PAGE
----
113 F3d 109 Aswegan v. Bruhl

113 F.3d 109

65 USLW 2816, 6 A.D. Cases 1254, 9
NDLR P 346

Raymond W. ASWEGAN, Plaintiff-Appellee,
Captain BRUHL; Lieutenant Birdsell; C/O Gary Rea; C/O
Roush; Lieutenant Bowden; Roger Lawson; Charles
Harper; Defendants,
John Emmett, Defendant-Appellant.

No. 96-3499SI.

United States Court of Appeals,
Eighth Circuit.

Submitted Feb. 12, 1997.
Decided May 2, 1997.
Rehearing and Suggestion for Rehearing En Banc Denied June 18, 1997.

Gordon Eugene Allen, Des Moines, Iowa, argued for defendant-appellant (Thomas J. Miller, Attorney General of Iowa, and Kristin W. Ensing, Assistant Attorney General, on the brief).

Paul D. Burns, Des Moines, Iowa, argued for plaintiff-appellee (H. Richard Smith, on the brief).

Before FAGG, HEANEY, and JOHN R. GIBSON, Circuit Judges.

FAGG, Circuit Judge.

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Raymond W. Aswegan, a life sentence inmate at the Iowa State Penitentiary (ISP), brought this lawsuit contending his prison infirmary cell lacks cable television reception in violation of the Americans with Disabilities Act of 1990 (ADA), 42 U.S.C. §§ 12101-12213 (1994). The district court ruled in Aswegan's favor and ordered John Emmett, the ISP security director, to install a cable television outlet in Aswegan's cell. Emmett appeals, and we reverse.


Although general population inmates are permitted to purchase television sets that can be connected to the cable television outlets in their cells, infirmary inmates who own televisions lack this amenity because the infirmary cells were designed without cable television hookups. Instead, infirmary inmates entertain themselves by watching television in the infirmary's community room where two cable-equipped televisions (with ample headphones) are available on a daily basis. As we understand the situation, "[c]able service is necessary for adequate television reception at [the] ISP." More v. Farrier, 984 F.2d 269, 270 (8th Cir.1993).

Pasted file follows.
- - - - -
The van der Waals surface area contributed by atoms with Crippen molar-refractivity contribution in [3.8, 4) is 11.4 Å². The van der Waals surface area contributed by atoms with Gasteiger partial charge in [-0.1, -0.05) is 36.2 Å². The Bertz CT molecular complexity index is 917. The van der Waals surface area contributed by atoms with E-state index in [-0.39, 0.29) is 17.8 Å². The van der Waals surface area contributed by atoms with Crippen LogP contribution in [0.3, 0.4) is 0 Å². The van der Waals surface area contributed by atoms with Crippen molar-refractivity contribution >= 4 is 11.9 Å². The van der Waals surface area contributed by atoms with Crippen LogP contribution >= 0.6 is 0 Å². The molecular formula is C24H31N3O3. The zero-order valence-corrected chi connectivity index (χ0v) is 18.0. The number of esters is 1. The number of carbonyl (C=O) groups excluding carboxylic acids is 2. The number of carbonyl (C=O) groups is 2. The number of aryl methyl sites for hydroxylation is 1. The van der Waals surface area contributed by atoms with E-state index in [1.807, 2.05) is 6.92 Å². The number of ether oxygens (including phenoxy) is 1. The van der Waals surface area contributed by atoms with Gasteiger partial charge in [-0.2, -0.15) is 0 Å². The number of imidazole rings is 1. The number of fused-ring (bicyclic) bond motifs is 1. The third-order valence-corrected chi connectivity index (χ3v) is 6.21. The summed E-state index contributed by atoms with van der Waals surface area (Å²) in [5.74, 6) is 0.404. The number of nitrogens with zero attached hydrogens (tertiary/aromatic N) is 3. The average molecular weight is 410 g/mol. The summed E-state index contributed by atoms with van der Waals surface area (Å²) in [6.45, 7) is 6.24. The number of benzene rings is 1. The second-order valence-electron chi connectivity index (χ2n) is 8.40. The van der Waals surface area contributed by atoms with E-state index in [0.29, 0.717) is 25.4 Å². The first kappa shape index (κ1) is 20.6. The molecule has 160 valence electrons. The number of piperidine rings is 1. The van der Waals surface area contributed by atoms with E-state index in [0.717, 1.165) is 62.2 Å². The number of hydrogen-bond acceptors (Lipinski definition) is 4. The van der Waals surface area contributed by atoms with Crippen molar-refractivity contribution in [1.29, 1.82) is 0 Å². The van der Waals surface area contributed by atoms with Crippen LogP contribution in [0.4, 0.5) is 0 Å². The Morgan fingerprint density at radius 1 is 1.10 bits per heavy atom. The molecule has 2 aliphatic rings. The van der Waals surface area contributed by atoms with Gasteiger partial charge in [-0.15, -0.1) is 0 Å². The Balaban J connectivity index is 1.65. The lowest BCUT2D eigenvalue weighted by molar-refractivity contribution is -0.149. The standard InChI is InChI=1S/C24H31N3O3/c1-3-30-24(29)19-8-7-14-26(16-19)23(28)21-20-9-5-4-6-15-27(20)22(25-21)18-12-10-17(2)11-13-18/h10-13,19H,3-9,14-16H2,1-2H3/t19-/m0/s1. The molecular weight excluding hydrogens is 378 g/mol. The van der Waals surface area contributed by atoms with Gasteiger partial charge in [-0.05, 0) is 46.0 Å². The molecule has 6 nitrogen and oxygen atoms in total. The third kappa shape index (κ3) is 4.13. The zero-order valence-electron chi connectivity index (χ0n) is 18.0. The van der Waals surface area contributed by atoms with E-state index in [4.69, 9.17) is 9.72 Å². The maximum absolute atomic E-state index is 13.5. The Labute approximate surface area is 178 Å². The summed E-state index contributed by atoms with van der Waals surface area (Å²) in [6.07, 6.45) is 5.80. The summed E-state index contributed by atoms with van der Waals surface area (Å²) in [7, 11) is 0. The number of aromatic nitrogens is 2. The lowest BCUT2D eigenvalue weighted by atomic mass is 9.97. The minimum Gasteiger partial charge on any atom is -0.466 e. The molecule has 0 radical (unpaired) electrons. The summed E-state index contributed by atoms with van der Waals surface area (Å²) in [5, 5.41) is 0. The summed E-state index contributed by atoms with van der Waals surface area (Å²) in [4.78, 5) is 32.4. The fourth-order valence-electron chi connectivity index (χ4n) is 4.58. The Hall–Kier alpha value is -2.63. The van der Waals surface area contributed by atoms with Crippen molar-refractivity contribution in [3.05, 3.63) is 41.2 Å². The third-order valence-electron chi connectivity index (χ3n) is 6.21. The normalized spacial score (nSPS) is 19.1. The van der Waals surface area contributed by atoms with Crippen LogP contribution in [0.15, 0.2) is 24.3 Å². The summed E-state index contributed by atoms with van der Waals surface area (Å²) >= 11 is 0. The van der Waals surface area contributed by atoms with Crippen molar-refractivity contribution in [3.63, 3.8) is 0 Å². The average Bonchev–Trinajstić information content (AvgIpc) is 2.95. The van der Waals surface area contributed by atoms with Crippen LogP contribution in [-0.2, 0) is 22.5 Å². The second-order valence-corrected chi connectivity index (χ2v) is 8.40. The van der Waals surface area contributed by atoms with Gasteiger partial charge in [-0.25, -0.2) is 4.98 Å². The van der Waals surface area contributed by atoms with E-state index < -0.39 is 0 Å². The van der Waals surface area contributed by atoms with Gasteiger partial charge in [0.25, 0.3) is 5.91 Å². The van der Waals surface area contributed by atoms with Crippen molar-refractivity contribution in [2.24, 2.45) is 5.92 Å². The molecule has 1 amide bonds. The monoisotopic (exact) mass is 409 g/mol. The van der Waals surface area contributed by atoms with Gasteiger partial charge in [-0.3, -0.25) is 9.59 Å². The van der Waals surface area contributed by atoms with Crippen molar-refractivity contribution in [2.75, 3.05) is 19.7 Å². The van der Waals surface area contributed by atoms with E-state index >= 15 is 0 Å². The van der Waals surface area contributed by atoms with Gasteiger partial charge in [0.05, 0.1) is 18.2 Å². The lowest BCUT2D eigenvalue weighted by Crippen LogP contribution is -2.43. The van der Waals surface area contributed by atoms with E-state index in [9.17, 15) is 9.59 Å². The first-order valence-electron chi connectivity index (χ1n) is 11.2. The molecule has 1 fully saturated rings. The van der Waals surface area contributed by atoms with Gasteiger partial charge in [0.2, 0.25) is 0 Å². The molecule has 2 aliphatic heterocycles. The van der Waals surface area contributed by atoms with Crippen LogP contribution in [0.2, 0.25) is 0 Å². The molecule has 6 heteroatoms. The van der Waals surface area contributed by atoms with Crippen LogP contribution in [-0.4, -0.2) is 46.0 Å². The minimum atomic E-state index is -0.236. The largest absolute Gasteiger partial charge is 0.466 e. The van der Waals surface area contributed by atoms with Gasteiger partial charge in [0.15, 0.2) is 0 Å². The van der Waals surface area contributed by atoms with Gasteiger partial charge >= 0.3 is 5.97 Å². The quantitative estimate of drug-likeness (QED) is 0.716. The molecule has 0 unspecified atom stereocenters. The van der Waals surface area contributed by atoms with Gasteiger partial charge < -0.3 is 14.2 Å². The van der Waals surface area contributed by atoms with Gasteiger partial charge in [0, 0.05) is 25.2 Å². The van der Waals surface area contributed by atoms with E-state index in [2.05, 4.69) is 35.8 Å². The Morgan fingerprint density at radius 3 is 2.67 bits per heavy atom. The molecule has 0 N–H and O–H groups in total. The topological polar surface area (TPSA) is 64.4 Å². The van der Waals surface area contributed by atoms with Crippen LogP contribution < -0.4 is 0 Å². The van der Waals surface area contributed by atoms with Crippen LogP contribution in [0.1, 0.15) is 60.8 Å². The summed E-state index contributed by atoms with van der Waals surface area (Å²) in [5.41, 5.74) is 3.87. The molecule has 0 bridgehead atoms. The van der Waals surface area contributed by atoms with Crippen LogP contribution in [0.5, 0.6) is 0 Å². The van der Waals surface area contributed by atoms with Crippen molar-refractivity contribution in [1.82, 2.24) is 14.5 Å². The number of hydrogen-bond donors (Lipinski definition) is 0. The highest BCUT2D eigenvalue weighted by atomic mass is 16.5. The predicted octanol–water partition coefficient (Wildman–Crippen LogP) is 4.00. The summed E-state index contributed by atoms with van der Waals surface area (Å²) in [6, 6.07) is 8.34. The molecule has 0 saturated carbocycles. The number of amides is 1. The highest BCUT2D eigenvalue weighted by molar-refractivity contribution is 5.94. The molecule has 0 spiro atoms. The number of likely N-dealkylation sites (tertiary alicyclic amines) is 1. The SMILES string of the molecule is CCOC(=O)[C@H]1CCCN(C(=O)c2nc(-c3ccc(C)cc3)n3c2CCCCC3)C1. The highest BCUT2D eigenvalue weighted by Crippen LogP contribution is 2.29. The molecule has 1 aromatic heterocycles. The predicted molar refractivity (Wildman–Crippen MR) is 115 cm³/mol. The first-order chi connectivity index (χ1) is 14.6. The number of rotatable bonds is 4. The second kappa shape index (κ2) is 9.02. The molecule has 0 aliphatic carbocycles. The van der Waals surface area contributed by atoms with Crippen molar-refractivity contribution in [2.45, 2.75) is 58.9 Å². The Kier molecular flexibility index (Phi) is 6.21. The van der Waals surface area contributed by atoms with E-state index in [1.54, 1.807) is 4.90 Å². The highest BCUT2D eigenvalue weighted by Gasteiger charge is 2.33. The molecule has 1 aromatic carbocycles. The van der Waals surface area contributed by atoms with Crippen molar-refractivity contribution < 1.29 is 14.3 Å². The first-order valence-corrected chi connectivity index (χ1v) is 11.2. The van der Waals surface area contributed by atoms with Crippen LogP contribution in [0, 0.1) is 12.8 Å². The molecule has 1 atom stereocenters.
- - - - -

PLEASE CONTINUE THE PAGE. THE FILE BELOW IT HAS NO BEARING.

Under the ADA, no qualified individual with a disability can be denied "the benefits of the services, programs, or activities of a public entity." 42 U.S.C. § 12132. Despite the fact that Aswegan is ambulatory and his cell is hardly fifty feet from the infirmary's communal television room, the district court decided Aswegan was a qualified disabled person who was denied the benefits of cable television because he routinely lost petty disputes about channel selections with the other infirmary inmates. Believing the ADA applies to the ISP and entitles Aswegan to have unlimited access to the television programs of his choice, the district court ordered the installation of a cable television outlet in Aswegan's cell.


Contrary to the district court's view, Aswegan has no viable claim for relief under section 12132 because the cable television sought by Aswegan is not a public service, program, or activity within the contemplation of the ADA. We thus reverse the district court's holding that Aswegan was entitled to access to cable television beyond that already provided in the infirmary's television room. Because the relief Aswegan seeks is not covered by section 12132, we need not decide, and the district court should not have decided, whether correctional facilities are subject to the ADA.


We thus reverse the decision of the district court.